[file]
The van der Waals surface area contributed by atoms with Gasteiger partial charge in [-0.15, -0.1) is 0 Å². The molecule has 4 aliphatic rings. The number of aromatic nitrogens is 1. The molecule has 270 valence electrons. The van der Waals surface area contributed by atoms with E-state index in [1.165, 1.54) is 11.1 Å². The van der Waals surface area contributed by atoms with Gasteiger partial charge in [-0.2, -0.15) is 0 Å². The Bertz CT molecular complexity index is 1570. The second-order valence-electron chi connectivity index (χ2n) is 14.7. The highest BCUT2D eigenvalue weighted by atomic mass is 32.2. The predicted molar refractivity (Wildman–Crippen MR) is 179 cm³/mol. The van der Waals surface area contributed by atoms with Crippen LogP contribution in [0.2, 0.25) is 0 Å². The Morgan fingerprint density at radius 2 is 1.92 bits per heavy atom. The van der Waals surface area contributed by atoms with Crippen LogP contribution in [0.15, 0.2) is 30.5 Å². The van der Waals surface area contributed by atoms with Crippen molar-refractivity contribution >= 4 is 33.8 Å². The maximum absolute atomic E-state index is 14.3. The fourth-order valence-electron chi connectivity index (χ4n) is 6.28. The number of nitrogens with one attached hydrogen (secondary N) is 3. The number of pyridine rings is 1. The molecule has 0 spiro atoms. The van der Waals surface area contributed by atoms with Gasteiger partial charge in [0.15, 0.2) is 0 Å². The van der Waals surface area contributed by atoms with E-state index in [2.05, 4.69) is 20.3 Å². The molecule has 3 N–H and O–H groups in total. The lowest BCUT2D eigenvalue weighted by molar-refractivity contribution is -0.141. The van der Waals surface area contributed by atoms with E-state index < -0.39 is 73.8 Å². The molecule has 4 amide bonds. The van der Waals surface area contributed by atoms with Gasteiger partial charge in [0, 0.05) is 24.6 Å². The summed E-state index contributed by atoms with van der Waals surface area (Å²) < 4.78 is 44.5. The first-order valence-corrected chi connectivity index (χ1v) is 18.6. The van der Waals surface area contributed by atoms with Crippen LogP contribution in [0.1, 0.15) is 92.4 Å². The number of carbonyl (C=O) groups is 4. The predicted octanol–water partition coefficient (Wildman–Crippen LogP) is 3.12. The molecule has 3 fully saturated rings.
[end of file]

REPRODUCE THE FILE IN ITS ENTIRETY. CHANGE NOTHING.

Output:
The van der Waals surface area contributed by atoms with Gasteiger partial charge in [-0.15, -0.1) is 0 Å². The molecule has 4 aliphatic rings. The number of aromatic nitrogens is 1. The molecule has 270 valence electrons. The van der Waals surface area contributed by atoms with E-state index in [1.165, 1.54) is 11.1 Å². The van der Waals surface area contributed by atoms with Gasteiger partial charge in [-0.2, -0.15) is 0 Å². The Bertz CT molecular complexity index is 1570. The second-order valence-electron chi connectivity index (χ2n) is 14.7. The highest BCUT2D eigenvalue weighted by atomic mass is 32.2. The predicted molar refractivity (Wildman–Crippen MR) is 179 cm³/mol. The van der Waals surface area contributed by atoms with Crippen LogP contribution in [0.2, 0.25) is 0 Å². The Morgan fingerprint density at radius 2 is 1.92 bits per heavy atom. The van der Waals surface area contributed by atoms with Crippen LogP contribution in [0.15, 0.2) is 30.5 Å². The van der Waals surface area contributed by atoms with Crippen molar-refractivity contribution >= 4 is 33.8 Å². The maximum absolute atomic E-state index is 14.3. The fourth-order valence-electron chi connectivity index (χ4n) is 6.28. The number of nitrogens with one attached hydrogen (secondary N) is 3. The number of pyridine rings is 1. The molecule has 0 spiro atoms. The van der Waals surface area contributed by atoms with Gasteiger partial charge in [0.15, 0.2) is 0 Å². The van der Waals surface area contributed by atoms with E-state index in [2.05, 4.69) is 20.3 Å². The molecule has 3 N–H and O–H groups in total. The lowest BCUT2D eigenvalue weighted by molar-refractivity contribution is -0.141. The van der Waals surface area contributed by atoms with E-state index < -0.39 is 73.8 Å². The molecule has 4 amide bonds. The van der Waals surface area contributed by atoms with Gasteiger partial charge in [0, 0.05) is 24.6 Å². The summed E-state index contributed by atoms with van der Waals surface area (Å²) < 4.78 is 44.5. The first-order valence-corrected chi connectivity index (χ1v) is 18.6. The van der Waals surface area contributed by atoms with Crippen LogP contribution in [0.1, 0.15) is 92.4 Å². The number of carbonyl (C=O) groups is 4. The predicted octanol–water partition coefficient (Wildman–Crippen LogP) is 3.12. The molecule has 3 fully saturated rings.